Envy Freeness in Experimental Fair Division Problems
AbstractIn the recent experimental literature several social preference models have been suggested that address observed behavior not reducible to the pursuit of self-interest. Inequality aversion is one such model where preferences are distributional. Frequently, envy is suggested as the underlying rationale for inequality aversion. Envy is a central criterion in the theoretical literature on fair division, whose definition (Foley 1967) differs from the more casual use of the word in the experimental literature. We present and discuss results from free-form bargaining experiments on fair division problems where the role of envy in Foleyâs sense can be analyzed and compared to social preferences. We find that envy freeness does matter as a secondary criterion.
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Bibliographic InfoArticle provided by Springer in its journal Theory and Decision.
Volume (Year): 67 (2009)
Issue (Month): 1 (July)
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Web page: http://www.springerlink.com/link.asp?id=100341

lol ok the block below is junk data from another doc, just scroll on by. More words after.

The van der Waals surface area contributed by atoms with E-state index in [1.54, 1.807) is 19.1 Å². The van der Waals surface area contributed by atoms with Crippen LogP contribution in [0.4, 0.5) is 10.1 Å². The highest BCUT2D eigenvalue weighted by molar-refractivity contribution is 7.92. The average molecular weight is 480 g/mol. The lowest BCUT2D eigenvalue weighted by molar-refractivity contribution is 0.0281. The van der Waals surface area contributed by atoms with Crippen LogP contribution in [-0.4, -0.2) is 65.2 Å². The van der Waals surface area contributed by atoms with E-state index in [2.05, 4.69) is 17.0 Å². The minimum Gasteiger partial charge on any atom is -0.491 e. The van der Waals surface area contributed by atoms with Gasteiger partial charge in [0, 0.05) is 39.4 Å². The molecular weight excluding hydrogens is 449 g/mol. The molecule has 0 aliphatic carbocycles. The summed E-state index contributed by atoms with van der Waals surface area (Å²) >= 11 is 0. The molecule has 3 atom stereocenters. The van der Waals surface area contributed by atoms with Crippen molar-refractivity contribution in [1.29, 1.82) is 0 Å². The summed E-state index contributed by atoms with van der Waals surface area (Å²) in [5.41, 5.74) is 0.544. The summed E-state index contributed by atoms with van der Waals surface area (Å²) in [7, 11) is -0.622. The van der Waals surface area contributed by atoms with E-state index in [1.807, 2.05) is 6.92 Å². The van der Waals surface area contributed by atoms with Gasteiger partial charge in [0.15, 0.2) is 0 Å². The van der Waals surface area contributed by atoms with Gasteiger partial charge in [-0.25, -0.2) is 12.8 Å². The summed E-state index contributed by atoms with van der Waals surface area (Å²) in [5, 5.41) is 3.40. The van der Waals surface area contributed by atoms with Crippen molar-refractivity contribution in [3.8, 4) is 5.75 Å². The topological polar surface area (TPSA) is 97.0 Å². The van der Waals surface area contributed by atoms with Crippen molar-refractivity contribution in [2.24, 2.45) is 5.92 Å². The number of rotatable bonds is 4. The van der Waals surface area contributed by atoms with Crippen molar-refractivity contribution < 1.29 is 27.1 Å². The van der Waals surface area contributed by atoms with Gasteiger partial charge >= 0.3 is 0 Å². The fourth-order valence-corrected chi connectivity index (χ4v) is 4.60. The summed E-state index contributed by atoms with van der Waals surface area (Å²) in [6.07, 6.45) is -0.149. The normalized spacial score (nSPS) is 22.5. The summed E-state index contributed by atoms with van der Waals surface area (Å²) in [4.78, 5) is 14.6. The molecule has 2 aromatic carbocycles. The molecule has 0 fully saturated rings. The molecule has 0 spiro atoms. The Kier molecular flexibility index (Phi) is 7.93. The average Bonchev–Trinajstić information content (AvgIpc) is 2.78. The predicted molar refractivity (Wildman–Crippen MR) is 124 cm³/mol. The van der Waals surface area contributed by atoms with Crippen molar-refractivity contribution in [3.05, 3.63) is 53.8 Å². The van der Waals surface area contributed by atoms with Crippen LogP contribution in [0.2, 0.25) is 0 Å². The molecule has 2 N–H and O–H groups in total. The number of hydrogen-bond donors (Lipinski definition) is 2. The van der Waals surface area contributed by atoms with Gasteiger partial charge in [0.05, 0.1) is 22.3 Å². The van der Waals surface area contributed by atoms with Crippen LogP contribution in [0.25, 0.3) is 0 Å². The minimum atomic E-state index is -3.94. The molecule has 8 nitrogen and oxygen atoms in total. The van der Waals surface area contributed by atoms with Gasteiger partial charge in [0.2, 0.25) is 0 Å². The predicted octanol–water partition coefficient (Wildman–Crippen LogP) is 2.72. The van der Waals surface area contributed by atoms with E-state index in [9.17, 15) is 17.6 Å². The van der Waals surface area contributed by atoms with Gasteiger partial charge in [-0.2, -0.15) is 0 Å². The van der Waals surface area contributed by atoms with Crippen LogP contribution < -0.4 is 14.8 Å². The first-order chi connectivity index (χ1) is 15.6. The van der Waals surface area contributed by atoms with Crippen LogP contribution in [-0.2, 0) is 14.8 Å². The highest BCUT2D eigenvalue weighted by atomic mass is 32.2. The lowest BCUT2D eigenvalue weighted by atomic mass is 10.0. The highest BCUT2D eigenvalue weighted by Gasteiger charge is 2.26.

fairness; envy freeness; social preferences; bargaining; A13O; C78O; C91O; D63O;
Other versions of this item:
- Dorothea K. Herreiner & Clemens Puppe, 2004. "Envy Freeness in Experimental Fair Division Problems," Bonn Econ Discussion Papers bgse28_2004, University of Bonn, Germany.
- A13 - General Economics and Teaching - - General Economics - - - Relation of Economics to Social Values
- C78 - Mathematical and Quantitative Methods - - Game Theory and Bargaining Theory - - - Bargaining Theory; Matching Theory
- C91 - Mathematical and Quantitative Methods - - Design of Experiments - - - Laboratory, Individual Behavior
- D63 - Microeconomics - - Welfare Economics - - - Equity, Justice, Inequality, and Other Normative Criteria and Measurement
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